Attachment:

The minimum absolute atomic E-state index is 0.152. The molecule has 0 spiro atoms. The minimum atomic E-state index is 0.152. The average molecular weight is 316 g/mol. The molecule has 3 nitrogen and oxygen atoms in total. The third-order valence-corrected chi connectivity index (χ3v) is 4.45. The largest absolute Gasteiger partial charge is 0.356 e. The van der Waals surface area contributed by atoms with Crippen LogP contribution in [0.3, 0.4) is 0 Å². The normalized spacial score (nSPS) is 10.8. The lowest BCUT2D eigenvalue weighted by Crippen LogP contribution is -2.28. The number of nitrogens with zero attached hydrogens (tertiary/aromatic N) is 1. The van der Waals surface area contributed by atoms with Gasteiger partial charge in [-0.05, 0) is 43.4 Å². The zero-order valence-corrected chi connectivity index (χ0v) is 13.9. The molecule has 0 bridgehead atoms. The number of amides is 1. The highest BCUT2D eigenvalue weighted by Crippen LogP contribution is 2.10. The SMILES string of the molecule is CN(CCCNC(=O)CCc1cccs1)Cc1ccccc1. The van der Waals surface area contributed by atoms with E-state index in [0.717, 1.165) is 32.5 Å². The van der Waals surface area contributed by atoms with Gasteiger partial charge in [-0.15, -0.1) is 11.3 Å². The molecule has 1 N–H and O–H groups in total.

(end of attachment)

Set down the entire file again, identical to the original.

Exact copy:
The minimum absolute atomic E-state index is 0.152. The molecule has 0 spiro atoms. The minimum atomic E-state index is 0.152. The average molecular weight is 316 g/mol. The molecule has 3 nitrogen and oxygen atoms in total. The third-order valence-corrected chi connectivity index (χ3v) is 4.45. The largest absolute Gasteiger partial charge is 0.356 e. The van der Waals surface area contributed by atoms with Crippen LogP contribution in [0.3, 0.4) is 0 Å². The normalized spacial score (nSPS) is 10.8. The lowest BCUT2D eigenvalue weighted by Crippen LogP contribution is -2.28. The number of nitrogens with zero attached hydrogens (tertiary/aromatic N) is 1. The van der Waals surface area contributed by atoms with Gasteiger partial charge in [-0.05, 0) is 43.4 Å². The zero-order valence-corrected chi connectivity index (χ0v) is 13.9. The molecule has 0 bridgehead atoms. The number of amides is 1. The highest BCUT2D eigenvalue weighted by Crippen LogP contribution is 2.10. The SMILES string of the molecule is CN(CCCNC(=O)CCc1cccs1)Cc1ccccc1. The van der Waals surface area contributed by atoms with E-state index in [0.717, 1.165) is 32.5 Å². The van der Waals surface area contributed by atoms with Gasteiger partial charge in [-0.15, -0.1) is 11.3 Å². The molecule has 1 N–H and O–H groups in total.